Born Heinz Kluger in 1932 in Beuthen, Germany (now Poland), he traveled with his parents to Palestine as an infant. Though the family had urged his father Sigmund to remain in Germany, he left concerned at the rise of Hitler. Family members, who had tried to convince Sigmund that Hitler was a passing phenomenon and remained in Germany, died in Auschwitz. Upon the Klugers’ arrival in Palestine, the authorities changed the child’s name from Heinz to Chaim (“I hated the name”). His family settled near Haifa.
A poor student – so poor that he was expelled from one high school – Chaim Kluger eventually graduated and, after an army stint, went off to Jerusalem on his own – to study law at the Hebrew University. Working at all sorts of odd jobs, most of them menial, he listened to friends who urged him to try out for Israel Radio as an announcer.
And so, in early 1956, he successfully applied for an announcer’s job at the radio station and, as he tells The Jerusalem Report, “The rest is history.” The rule at Israel Radio was that all employees had to Hebraize their last names and so Chaim Kluger became Chaim Yavin.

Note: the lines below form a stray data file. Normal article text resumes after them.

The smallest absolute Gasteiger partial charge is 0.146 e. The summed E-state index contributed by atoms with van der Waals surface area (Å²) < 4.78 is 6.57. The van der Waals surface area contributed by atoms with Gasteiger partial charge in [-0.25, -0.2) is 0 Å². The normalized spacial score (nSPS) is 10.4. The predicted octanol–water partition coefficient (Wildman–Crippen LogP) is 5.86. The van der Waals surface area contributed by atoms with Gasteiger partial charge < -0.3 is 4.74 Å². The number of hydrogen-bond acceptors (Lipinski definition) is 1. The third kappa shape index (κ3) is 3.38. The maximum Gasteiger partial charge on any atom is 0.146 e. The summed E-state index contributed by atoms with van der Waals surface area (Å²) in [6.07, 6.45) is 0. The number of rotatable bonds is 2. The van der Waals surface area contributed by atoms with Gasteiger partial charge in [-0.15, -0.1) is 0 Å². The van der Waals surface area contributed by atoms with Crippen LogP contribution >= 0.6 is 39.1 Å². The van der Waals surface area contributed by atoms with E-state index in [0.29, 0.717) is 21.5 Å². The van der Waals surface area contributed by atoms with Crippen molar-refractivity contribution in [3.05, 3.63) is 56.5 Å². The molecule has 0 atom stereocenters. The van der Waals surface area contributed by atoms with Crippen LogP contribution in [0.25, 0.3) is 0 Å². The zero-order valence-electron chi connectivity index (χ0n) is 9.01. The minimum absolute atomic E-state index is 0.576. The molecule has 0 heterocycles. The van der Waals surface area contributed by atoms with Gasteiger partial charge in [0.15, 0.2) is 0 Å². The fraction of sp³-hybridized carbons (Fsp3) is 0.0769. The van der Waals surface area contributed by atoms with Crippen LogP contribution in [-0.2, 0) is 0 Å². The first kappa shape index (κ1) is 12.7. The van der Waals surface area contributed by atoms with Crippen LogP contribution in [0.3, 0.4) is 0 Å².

One of his early achievements was to arrange the first live radio broadcast from remote Beit She’an in the Jordan Valley, a program that put the spotlight on the nation’s poor. During the next 12 years, he produced documentaries and entertainment programs (“I was Israel’s first DJ”). When Yavin asked his mother, “How am I doing?” she replied, “OK. But what’s to become of your studies?” His mother’s words haunted him throughout his vaunted career. He kept asking himself, “What is my broadcasting worth? So you’re a big shot. You’re a celeb.